Tanni is Britain's most successful and best known wheelchair athlete. She has won countless gold medals and blitzes the London Marathon almost every year, amongst other events. In recent years she has been branching out into writing and broadcasting.
London 2012 Paralympics: we won and we will win!
11th July 2005
The process of bidding for a Games is a long one, it's never easy, and personally I think that we may not have won it in the final straight but right on the line. The London presentation was stunning and emotional - well, I cried, and I am sure that a few others did too.
There were one or two people at the ceremony in Singapore who thought that we did it in a way that's not normally associated with the very British stiff upper lip syndrome. This time we had our hearts on our sleeves. If there was an honour above Lord, then Seb Coe should get it, and Denise Lewis was magical in her description of what being at the Olympics meant to her.
But that's enough of the sycophantic stuff. What people really want to know is: now we have it, what does it mean for us?
There is no doubt that all the bids were technically good, and said most of the right things. The reason that I was involved with the London 2012 bid was because I believed in it. It wasn't about the 17 days of the Olympics that we heard lots about - a Games which could just have had a tag at the end saying that whatever we do for the main Games we will do for the rest. It was much better than that (and better than many other bids in that respect).
There was no way that I was going to be part of something that just tagged disability on at the end. I didn't need to be there as some kind of token, and I wasn't. There were some people involved who, years ago, didn't know much about the Paralympics - but now they do. I was involved because it was inclusive.
You may have seen the coverage of the Olympic results on Wednesday lunchtime. It was mainly about the Olympics, but I was content because behind the scenes there were lots of people who cared about my sport and were making sure that it was right. The final presentation is the final presentation though, and it had to be handled in a certain way.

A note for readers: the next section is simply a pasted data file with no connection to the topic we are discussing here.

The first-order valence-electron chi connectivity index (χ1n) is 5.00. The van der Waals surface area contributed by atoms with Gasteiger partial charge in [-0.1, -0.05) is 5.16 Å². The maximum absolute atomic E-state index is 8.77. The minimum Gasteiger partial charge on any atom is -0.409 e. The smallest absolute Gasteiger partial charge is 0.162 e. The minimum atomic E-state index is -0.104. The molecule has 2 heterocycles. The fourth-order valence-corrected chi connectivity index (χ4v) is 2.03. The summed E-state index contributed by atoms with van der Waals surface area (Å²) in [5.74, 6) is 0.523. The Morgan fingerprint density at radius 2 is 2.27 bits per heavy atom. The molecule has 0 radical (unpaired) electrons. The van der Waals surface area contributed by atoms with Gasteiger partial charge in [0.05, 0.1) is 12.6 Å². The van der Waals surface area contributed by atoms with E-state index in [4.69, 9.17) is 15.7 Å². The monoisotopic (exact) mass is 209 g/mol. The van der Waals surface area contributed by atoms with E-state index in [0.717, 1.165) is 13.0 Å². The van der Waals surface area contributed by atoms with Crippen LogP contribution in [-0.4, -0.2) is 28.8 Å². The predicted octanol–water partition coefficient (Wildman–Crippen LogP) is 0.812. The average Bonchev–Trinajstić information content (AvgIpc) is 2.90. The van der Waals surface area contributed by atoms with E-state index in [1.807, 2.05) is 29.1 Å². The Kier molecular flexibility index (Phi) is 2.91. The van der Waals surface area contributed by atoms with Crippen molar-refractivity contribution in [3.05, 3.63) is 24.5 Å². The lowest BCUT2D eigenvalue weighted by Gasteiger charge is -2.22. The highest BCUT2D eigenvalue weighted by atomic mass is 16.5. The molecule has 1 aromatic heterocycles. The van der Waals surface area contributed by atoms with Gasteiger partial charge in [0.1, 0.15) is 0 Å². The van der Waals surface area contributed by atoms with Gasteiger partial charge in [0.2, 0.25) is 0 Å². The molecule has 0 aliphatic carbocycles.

The Olympics has a massive profile, this is true. The profile of the Paralympics is improving, but it will probably never get to the same level as the former. By having the Games in London though, I believe there is a chance that this will happen. Britain deserved the opportunity to host the event because - whether you care about sport or not - disability sport is something that we are good at.
The Games will bring financial benefits, tourism, sporting glory ... but for me, it will be a bloomin' good chance to see lots of disabled athletes doing what they do best - sport.
Will a Paralympics held in London help to cut discrimination, provide opportunities, and make things better? I don't know the answer to that, but I hope so. We cannot afford to have a Paralympic team that doesn't do well, so disability sport will have to move higher up the political agenda. If they are on the ball, disability sports bodies will become 'political' and play a smart game.
As part of this drive towards 2012, sport in schools will be looked at because we need lots of young disabled people competing. We don't want them to be dumped in a Saturday morning sports club that is really just a créche ... and governing bodies will have to do a really good job of proper inclusion. If they don't, the British public will at last find out about the real flaws in the system - because the results sheets will tell the story.
I'll get off my orange box for the moment, but if disability sport got really organised and we all talked to each other, then we could take on the world.
Whether you're a sports fan or not, if we don't use this as one of the best reasons to make sure that we campaign to do something good for all disabled people, then we are missing a trick. I never thought that I would ever say this, but I will just the once: we can all be winners.
On the other hand, if you hate sport and think I am a fruitloop ... well, just think of it as the 17 days of the Olympic Games, with something tagged on at the end.
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